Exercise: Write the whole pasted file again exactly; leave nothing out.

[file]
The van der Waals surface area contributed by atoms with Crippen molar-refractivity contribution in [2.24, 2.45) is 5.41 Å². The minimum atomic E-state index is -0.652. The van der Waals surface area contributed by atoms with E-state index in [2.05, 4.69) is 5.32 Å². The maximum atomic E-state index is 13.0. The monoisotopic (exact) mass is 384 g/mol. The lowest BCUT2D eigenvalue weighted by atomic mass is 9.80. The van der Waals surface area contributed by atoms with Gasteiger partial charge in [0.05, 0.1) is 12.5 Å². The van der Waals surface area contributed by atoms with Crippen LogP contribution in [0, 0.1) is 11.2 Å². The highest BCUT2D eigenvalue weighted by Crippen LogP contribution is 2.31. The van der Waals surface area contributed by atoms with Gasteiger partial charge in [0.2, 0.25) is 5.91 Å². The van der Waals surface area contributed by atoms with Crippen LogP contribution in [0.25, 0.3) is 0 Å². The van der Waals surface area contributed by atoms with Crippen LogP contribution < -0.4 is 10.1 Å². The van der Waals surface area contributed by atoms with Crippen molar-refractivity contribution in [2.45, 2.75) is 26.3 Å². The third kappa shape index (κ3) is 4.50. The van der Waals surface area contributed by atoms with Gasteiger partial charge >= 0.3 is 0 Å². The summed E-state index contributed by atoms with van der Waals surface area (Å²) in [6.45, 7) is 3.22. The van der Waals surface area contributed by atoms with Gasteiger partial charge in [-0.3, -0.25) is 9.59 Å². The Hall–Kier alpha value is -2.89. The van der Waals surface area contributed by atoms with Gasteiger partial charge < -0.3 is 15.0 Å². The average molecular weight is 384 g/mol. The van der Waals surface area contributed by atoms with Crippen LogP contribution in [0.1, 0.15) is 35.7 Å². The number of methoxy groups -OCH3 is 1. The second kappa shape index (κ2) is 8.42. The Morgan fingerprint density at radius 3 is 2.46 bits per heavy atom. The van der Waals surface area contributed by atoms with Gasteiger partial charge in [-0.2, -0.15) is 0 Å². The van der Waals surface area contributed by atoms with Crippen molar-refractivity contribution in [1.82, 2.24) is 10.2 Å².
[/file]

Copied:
The van der Waals surface area contributed by atoms with Crippen molar-refractivity contribution in [2.24, 2.45) is 5.41 Å². The minimum atomic E-state index is -0.652. The van der Waals surface area contributed by atoms with E-state index in [2.05, 4.69) is 5.32 Å². The maximum atomic E-state index is 13.0. The monoisotopic (exact) mass is 384 g/mol. The lowest BCUT2D eigenvalue weighted by atomic mass is 9.80. The van der Waals surface area contributed by atoms with Gasteiger partial charge in [0.05, 0.1) is 12.5 Å². The van der Waals surface area contributed by atoms with Crippen LogP contribution in [0, 0.1) is 11.2 Å². The highest BCUT2D eigenvalue weighted by Crippen LogP contribution is 2.31. The van der Waals surface area contributed by atoms with Gasteiger partial charge in [0.2, 0.25) is 5.91 Å². The van der Waals surface area contributed by atoms with Crippen LogP contribution in [0.25, 0.3) is 0 Å². The van der Waals surface area contributed by atoms with Crippen LogP contribution < -0.4 is 10.1 Å². The van der Waals surface area contributed by atoms with Crippen molar-refractivity contribution in [2.45, 2.75) is 26.3 Å². The third kappa shape index (κ3) is 4.50. The van der Waals surface area contributed by atoms with Gasteiger partial charge >= 0.3 is 0 Å². The summed E-state index contributed by atoms with van der Waals surface area (Å²) in [6.45, 7) is 3.22. The van der Waals surface area contributed by atoms with Gasteiger partial charge in [-0.3, -0.25) is 9.59 Å². The Hall–Kier alpha value is -2.89. The van der Waals surface area contributed by atoms with Gasteiger partial charge < -0.3 is 15.0 Å². The average molecular weight is 384 g/mol. The van der Waals surface area contributed by atoms with Crippen LogP contribution in [0.1, 0.15) is 35.7 Å². The number of methoxy groups -OCH3 is 1. The second kappa shape index (κ2) is 8.42. The Morgan fingerprint density at radius 3 is 2.46 bits per heavy atom. The van der Waals surface area contributed by atoms with Gasteiger partial charge in [-0.2, -0.15) is 0 Å². The van der Waals surface area contributed by atoms with Crippen molar-refractivity contribution in [1.82, 2.24) is 10.2 Å².